Celebrate Fibroid Awareness Month by Speaking Out: Fun Ideas for Women
Posted byBethany Johnson
Most people know little about uterine fibroids, the most prevalent form of benign tumor among women of childbearing age, according to the National Institutes of Health. And why should they? After all, some women who live with the condition experience no symptoms whatsoever.1 However, uterine fibroids and their symptoms diminish the quality of life for too many women who simply don’t know about the condition. And that’s exactly why raising awareness is important.
July is Fibroid Awareness Month, so find your voice and speak up for women everywhere. Here’s how.
Start the Conversation
Introducing someone to a potentially healthy future is the greatest gift you can give. The trick is to simply generate a little buzz. These creative ideas can get you started.
- Organize a walk. Rally your buddies for an on-foot Fibroid Awareness Month parade around town. Contact your local government to get a permit, insurance and route materials like traffic cones. Ask your police department what route works best for everyone, and which walkie-talkie channel they prefer you use to coordinate day-of. Then, get out there and walk! Offer curious onlookers a colorful handout with more information.
- Set a world record. Brainstorm ways you could do what no one else has done before- think of something related to women’s health. Then, circle a date on the calendar to set a world record! Once you’ve established the date, build excitement online by starting a social media page and asking others to spread the word. Get creative!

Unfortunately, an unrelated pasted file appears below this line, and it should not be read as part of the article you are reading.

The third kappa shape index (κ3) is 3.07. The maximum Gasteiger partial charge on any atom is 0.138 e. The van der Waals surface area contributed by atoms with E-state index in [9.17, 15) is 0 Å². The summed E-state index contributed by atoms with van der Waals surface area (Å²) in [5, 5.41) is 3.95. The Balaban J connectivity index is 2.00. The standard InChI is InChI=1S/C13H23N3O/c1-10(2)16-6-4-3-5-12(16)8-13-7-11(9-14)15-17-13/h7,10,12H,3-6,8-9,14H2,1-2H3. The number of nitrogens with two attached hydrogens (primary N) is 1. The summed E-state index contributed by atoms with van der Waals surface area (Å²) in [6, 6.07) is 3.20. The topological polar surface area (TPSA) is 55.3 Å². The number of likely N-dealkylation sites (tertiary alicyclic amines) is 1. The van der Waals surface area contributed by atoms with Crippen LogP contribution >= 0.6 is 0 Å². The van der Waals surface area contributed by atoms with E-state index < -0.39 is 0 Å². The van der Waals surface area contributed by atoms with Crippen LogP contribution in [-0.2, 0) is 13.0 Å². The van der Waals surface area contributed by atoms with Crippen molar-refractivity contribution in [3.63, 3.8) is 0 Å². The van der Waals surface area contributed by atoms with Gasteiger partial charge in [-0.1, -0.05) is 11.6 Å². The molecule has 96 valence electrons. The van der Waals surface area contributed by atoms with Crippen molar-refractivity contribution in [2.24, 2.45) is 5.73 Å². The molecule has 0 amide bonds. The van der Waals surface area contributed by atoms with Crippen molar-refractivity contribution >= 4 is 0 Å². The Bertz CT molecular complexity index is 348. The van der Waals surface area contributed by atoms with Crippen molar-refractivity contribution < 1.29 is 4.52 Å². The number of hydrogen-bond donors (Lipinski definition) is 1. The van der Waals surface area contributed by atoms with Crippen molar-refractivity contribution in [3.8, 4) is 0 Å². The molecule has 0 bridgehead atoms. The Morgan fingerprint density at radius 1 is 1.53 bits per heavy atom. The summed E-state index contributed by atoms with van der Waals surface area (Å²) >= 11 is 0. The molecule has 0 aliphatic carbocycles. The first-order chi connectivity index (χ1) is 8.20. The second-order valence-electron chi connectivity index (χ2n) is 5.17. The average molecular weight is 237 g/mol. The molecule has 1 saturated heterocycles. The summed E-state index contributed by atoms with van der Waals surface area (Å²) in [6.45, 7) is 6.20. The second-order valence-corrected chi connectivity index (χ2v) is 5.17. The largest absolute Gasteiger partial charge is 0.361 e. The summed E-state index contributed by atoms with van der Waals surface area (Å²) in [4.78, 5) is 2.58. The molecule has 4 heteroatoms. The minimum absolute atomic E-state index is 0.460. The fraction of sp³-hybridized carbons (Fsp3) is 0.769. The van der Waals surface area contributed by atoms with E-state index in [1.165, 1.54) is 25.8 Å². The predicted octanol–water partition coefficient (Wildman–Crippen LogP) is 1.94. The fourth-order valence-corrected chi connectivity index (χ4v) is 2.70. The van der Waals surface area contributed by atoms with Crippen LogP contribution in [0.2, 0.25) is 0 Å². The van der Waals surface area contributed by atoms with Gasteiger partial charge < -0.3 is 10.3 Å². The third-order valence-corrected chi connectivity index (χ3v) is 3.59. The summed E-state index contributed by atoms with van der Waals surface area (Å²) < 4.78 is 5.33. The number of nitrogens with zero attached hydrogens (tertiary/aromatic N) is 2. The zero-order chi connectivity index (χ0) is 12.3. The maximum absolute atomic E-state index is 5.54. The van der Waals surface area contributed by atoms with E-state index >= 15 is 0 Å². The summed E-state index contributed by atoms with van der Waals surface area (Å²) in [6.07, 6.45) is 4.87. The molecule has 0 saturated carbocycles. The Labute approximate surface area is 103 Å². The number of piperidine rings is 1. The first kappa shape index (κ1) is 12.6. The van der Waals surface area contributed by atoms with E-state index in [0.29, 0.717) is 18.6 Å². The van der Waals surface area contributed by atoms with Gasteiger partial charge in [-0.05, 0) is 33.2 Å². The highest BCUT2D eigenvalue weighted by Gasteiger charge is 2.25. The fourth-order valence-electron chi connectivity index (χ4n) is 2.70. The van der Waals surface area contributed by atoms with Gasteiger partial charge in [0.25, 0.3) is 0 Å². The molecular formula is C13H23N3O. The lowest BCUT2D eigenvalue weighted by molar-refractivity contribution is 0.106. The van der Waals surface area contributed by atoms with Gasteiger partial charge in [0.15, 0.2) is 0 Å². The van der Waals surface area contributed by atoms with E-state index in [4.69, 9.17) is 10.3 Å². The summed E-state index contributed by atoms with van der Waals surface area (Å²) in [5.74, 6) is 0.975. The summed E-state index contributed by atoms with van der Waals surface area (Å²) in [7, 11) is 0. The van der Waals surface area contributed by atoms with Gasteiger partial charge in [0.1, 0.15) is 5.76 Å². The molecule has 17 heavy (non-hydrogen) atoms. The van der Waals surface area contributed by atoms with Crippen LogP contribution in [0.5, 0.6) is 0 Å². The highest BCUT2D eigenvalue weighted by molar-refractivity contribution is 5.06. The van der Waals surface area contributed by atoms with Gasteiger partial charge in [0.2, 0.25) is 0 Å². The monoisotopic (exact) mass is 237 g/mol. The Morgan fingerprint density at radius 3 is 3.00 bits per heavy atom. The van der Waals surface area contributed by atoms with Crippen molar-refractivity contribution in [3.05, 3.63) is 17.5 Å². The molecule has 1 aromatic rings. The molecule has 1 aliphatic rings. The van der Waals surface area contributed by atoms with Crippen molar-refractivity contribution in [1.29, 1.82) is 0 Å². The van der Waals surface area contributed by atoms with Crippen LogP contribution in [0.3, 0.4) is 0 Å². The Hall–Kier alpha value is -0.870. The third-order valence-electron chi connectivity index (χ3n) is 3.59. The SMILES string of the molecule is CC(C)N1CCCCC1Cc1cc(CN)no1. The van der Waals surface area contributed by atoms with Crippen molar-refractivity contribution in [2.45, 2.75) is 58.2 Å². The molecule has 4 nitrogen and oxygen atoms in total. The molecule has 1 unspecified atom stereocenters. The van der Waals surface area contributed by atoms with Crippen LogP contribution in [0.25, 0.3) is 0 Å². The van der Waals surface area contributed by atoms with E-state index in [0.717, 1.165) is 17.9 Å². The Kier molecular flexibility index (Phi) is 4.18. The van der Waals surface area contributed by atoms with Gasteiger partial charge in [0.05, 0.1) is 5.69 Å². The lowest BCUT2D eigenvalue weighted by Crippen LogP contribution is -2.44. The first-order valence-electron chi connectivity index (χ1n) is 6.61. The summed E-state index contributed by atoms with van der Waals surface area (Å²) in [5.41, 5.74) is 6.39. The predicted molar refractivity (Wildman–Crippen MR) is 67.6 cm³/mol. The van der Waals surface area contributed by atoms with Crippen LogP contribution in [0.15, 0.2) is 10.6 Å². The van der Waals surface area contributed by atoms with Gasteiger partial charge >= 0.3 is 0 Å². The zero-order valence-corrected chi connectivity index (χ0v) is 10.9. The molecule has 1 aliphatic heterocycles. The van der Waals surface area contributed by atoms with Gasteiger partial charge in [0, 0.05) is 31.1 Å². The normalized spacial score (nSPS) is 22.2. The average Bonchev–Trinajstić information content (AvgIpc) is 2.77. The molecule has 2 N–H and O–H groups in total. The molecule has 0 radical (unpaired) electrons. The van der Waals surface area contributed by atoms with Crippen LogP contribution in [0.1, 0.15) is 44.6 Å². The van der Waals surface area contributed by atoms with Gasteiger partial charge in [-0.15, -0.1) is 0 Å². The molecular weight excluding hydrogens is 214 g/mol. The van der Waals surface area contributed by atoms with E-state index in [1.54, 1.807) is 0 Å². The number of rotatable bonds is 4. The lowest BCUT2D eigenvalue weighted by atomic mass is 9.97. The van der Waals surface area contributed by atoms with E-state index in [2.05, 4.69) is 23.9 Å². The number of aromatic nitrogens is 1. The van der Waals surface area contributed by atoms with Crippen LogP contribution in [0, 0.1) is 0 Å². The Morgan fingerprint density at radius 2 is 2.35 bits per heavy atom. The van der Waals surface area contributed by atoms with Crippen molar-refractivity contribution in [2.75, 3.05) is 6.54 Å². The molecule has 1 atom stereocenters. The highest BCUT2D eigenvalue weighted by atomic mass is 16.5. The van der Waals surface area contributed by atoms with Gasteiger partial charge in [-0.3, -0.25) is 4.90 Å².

- Get Social. Share your fibroid story or talk about the importance of fibroid awareness using #WhyIWearWhite on social media. This has the potential to go viral, waking thousands of people up to the realization that fibroids are among the most commonly misunderstood women’s issues. Challenge friends and neighbors to post a selfie using the hashtag and tag friends to keep the chain going. If you want to take the concept a step further, make a video in the tradition of the celebrated ALS Ice Bucket Challenge. Don’t forget to use #WhyIWearWhite.
- Involve your workplace. Managers are always looking for a philanthropic outreach to support. Help your boss spearhead an office-wide Fibroid Awareness Month campaign. Lobby your company to donate a certain dollar amount for each teammate who shows up to work in either formal wear or pajamas — their choice — for a day. Ask your company’s next door “business neighbor” to match each donation.
- Host a Quizbowl. Coordinate a game night that inspires everyone’s inner brainiac. To ensure all people have a fair shot, advertise trivia topics that span generations and interests. In other words, let participants sign up to compete in their choice of random subjects. For example, popular mobile gaming apps, flower gardening, Beyonce trivia, history of the White House, mafia myths, or famous French chefs. Charge attendees an entrance fee and let each contestant wow the others with their surprising wealth of incredibly random knowledge. All proceeds would be donated to an organization focused on women’s health.
Join the Conversation
Instead of trying to start your own thing, you could also join the momentum of a group that’s already working to support women. Many nonprofits feel like they’ve tried everything to build community. Introduce yourself as someone who simply wants to help. Your fresh energy can inspire coordinators and volunteers alike. Your help could be as simple as bringing fresh-cut fruits from the farmers market labeled “Fiber for Fibroids” with a stack of informational pamphlets showing where women can learn more. Or you could host a talent show for women and kids at the nonprofit. Make it extra special by inviting a local celebrity to make an appearance and offer a few words of encouragement.
However you choose to jumpstart fibroid awareness, be sure to prep ahead of time for the moment when someone asks, “Why are you doing this?” A sentence or two is all you need to inspire hope in someone else. Be sure to share your story with us on social so we can cheer you on!
1“Uterine Fibroids.” National Institutes of Health. https://medlineplus.gov/uterinefibroids.html.
- Posted by Bethany Johnson
- On June 26, 2017